By on Oct 28, 2012 in Fiction

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Collage of photos from Halstatt

Because it was built into the hillside, she had worried that it would be a catacombs-type tunnel with flickering wall sconces. The actual room was small, probably not much larger than a mausoleum, and well lit. Instead of shelves with coffins, slanted racks — similar to those in a supermarket used to show off cabbages and other produce — displayed the skulls. She halfway expected sprigs of parsley to be tucked in beside them. There were no small ones — remainders of lost children. What happened to them? Hers had met the fate of all medical waste. She placed a red, flaky hand over her middle.

The lower jawbones were mostly missing. She assumed these came unhinged and were stored with larger bones stacked like kindling and firewood below the skulls. For several minutes, she checked out eye sockets and nose cavities, read names and inscriptions — noted these details as she might examine craft items at a county fair.

When Alex asked, “Are you ready to leave?” Megan felt no inclination. “You go ahead. I’ll be out soon.”

A crucifix hung above the racks. Once alone, she felt no urge to pray either. The odorless room was clean and seemingly free of dust. Maybe the guardian lady spent time with a collecting cloth, polishing pates when she wasn’t tidying the yard. Did many other curious people visit here? Most of the bones were ancient. Perhaps only a few people in Hallstatt still cared.

One recent addition, a woman’s skull, had a gold tooth lodged in the upper portion of what used to be her mouth. She was the last one to be included at the shrine. In the ’60s, with the acceptance of cremation by the Catholic Church, bodies were transported to Salzburg for the process. Sometime in the ’80s, apparently not looking forward to this prospect, the woman was granted a place in the Charnel House.

Did the guardian lady ever question what happened to the souls once encased in these skulls? Would she make a special request to be placed here as compensation for her devotion and labors? Did she live with a guilt so strong that, in guarding the Charnel House, she did her penance?

Megan touched the top of her own fine blond hair, moved the hand to her forehead (remembering years’ worth of smudged ashes), rubbed fingers in sockets that held her blue eyes, slid them over cheekbones, bumped across a mole, and came to rest at her pointed chin. The hard bones beneath her warm skin felt cushioned. She placed the hand on a pulse at her neck.

Megan had been protected from witnessing dead bodies. Her father kept her from looking in the casket at her mother’s remains. A vacuum-like device had rapidly sucked the fetus from her womb. Textbook illustrations showed them to have disproportionately huge heads and eyes.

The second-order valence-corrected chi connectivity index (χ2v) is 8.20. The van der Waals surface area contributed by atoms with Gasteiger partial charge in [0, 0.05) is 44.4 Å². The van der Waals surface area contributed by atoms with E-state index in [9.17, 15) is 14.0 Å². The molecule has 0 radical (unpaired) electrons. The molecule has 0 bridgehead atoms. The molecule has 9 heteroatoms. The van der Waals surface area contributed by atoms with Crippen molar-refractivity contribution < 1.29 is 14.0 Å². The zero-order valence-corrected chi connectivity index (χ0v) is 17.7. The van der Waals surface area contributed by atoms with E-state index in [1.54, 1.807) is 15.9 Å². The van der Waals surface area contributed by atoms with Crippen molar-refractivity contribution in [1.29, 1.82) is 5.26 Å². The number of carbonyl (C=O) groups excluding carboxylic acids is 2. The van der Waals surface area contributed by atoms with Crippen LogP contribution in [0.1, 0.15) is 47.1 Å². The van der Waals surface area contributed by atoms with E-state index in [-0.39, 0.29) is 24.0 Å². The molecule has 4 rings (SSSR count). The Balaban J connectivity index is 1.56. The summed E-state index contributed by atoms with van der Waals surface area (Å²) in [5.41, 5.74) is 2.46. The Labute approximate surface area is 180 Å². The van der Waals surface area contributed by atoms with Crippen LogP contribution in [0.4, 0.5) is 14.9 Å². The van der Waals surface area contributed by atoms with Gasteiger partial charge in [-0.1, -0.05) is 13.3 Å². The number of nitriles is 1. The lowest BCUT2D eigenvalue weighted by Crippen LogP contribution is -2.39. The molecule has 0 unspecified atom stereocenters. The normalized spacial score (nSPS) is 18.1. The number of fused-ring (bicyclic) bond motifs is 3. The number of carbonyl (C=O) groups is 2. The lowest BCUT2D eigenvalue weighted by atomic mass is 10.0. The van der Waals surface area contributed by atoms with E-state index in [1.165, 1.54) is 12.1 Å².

She reached out and placed a finger on the woman’s skull. It was cold and hard and smooth as ivory, like a carved box her mother had used to store meaningful writings. Sometimes Megan read them, trying to feel closer. She took the yellow Post-it from her pocket. This one was by Byron as he contemplated a skull: “Look on its broken arch, its ruin’d wall/Its chambers desolate, and portals foul/Yet this was once Ambition’s airy hall/The dome of Thought, the palace of the Soul.”


Her soul still resided within. She was still alive. Not perfect, but with all the possibilities for change and growth. At that moment, something closed inside Megan as something else opened.

* * *

When she left the Charnel House, the guardian lady sat hunched over her desktop, maybe concentrating on accounts, seemingly oblivious to why people visited there.

Alex waited for Megan, standing patiently near the church’s stone wall.

Bells began to chime for five o’clock. “Should we take the easy way down?” she said.

“Steps are fine with me.”

“Your poor feet.”

“Plenty of time to rest them on our flight home.”

Her breathing slowed, her shoulders softened as they descended the stairway hand in hand. Surprisingly, hers felt less inflamed. His was still strong and clasping.

Quoted lines are from George Gordon, Lord Byron: “Childe Harold’s Pilgrimage,”

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Kathleen Glassburn earned an MFA in Creative Writing from Antioch University, Los Angeles. She currently resides in Seattle with her husband, three male dogs, several wandering cats, and a 45-year-old female turtle. When not writing or reading or editing, she plays the piano — jamming with friends — or rides horses. Her work has been published in Cicatrix, Cairn, Crucible, ep;phany, Lullwater Review, Marco Polo Quarterly, RiverSedge, SLAB, The Talon Mag, The Writer's Workshop Review, and several other journals. Her story, "Picnics," was a finalist in Glimmer Train'sBest Start contest. She is managing editor of The Writer's Workshop Review. Check out her website,, for more information.

One Comment

  1. Kathy, I wor